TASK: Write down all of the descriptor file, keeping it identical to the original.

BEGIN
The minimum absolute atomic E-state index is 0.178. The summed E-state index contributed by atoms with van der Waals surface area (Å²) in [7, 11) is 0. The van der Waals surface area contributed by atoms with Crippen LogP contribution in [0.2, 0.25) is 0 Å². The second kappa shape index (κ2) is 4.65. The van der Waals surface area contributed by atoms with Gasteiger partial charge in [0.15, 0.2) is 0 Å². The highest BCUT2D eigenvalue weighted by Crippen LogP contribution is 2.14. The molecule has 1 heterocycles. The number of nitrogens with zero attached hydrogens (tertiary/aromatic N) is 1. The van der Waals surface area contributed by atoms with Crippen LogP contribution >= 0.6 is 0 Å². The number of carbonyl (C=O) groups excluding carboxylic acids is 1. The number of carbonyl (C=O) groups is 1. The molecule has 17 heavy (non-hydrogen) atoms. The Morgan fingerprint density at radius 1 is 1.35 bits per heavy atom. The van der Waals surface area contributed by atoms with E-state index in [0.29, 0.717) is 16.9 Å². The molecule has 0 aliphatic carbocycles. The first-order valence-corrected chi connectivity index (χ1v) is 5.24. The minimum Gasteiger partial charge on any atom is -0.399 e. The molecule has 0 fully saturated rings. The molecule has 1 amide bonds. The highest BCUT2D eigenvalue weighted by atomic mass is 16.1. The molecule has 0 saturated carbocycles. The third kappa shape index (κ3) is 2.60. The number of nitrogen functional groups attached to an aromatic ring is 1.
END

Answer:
The minimum absolute atomic E-state index is 0.178. The summed E-state index contributed by atoms with van der Waals surface area (Å²) in [7, 11) is 0. The van der Waals surface area contributed by atoms with Crippen LogP contribution in [0.2, 0.25) is 0 Å². The second kappa shape index (κ2) is 4.65. The van der Waals surface area contributed by atoms with Gasteiger partial charge in [0.15, 0.2) is 0 Å². The highest BCUT2D eigenvalue weighted by Crippen LogP contribution is 2.14. The molecule has 1 heterocycles. The number of nitrogens with zero attached hydrogens (tertiary/aromatic N) is 1. The van der Waals surface area contributed by atoms with Crippen LogP contribution >= 0.6 is 0 Å². The number of carbonyl (C=O) groups excluding carboxylic acids is 1. The number of carbonyl (C=O) groups is 1. The molecule has 17 heavy (non-hydrogen) atoms. The Morgan fingerprint density at radius 1 is 1.35 bits per heavy atom. The van der Waals surface area contributed by atoms with E-state index in [0.29, 0.717) is 16.9 Å². The molecule has 0 aliphatic carbocycles. The first-order valence-corrected chi connectivity index (χ1v) is 5.24. The minimum Gasteiger partial charge on any atom is -0.399 e. The molecule has 0 fully saturated rings. The molecule has 1 amide bonds. The highest BCUT2D eigenvalue weighted by atomic mass is 16.1. The molecule has 0 saturated carbocycles. The third kappa shape index (κ3) is 2.60. The number of nitrogen functional groups attached to an aromatic ring is 1.